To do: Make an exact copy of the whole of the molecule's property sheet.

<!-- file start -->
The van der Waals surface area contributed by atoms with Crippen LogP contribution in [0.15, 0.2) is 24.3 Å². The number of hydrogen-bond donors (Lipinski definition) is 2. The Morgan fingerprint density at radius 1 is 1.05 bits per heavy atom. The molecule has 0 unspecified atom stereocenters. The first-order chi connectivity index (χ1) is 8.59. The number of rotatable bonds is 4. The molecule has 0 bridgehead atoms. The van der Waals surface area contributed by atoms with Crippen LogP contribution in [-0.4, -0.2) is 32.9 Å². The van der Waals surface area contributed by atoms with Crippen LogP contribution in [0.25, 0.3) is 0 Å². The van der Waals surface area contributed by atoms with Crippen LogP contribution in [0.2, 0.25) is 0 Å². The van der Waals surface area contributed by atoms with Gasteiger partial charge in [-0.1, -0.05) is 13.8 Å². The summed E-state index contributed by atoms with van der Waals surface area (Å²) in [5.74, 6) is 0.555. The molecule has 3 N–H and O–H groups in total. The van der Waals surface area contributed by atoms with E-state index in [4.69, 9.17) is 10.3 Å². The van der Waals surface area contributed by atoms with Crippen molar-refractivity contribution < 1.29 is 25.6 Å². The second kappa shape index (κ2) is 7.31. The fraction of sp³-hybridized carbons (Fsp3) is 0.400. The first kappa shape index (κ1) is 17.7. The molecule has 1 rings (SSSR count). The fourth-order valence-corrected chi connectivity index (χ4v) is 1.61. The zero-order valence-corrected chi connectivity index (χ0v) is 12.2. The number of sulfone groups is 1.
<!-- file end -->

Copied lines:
The van der Waals surface area contributed by atoms with Crippen LogP contribution in [0.15, 0.2) is 24.3 Å². The number of hydrogen-bond donors (Lipinski definition) is 2. The Morgan fingerprint density at radius 1 is 1.05 bits per heavy atom. The molecule has 0 unspecified atom stereocenters. The first-order chi connectivity index (χ1) is 8.59. The number of rotatable bonds is 4. The molecule has 0 bridgehead atoms. The van der Waals surface area contributed by atoms with Crippen LogP contribution in [-0.4, -0.2) is 32.9 Å². The van der Waals surface area contributed by atoms with Crippen LogP contribution in [0.25, 0.3) is 0 Å². The van der Waals surface area contributed by atoms with Crippen LogP contribution in [0.2, 0.25) is 0 Å². The van der Waals surface area contributed by atoms with Gasteiger partial charge in [-0.1, -0.05) is 13.8 Å². The summed E-state index contributed by atoms with van der Waals surface area (Å²) in [5.74, 6) is 0.555. The molecule has 3 N–H and O–H groups in total. The van der Waals surface area contributed by atoms with E-state index in [4.69, 9.17) is 10.3 Å². The van der Waals surface area contributed by atoms with Crippen molar-refractivity contribution < 1.29 is 25.6 Å². The second kappa shape index (κ2) is 7.31. The fraction of sp³-hybridized carbons (Fsp3) is 0.400. The first kappa shape index (κ1) is 17.7. The molecule has 1 rings (SSSR count). The fourth-order valence-corrected chi connectivity index (χ4v) is 1.61. The zero-order valence-corrected chi connectivity index (χ0v) is 12.2. The number of sulfone groups is 1.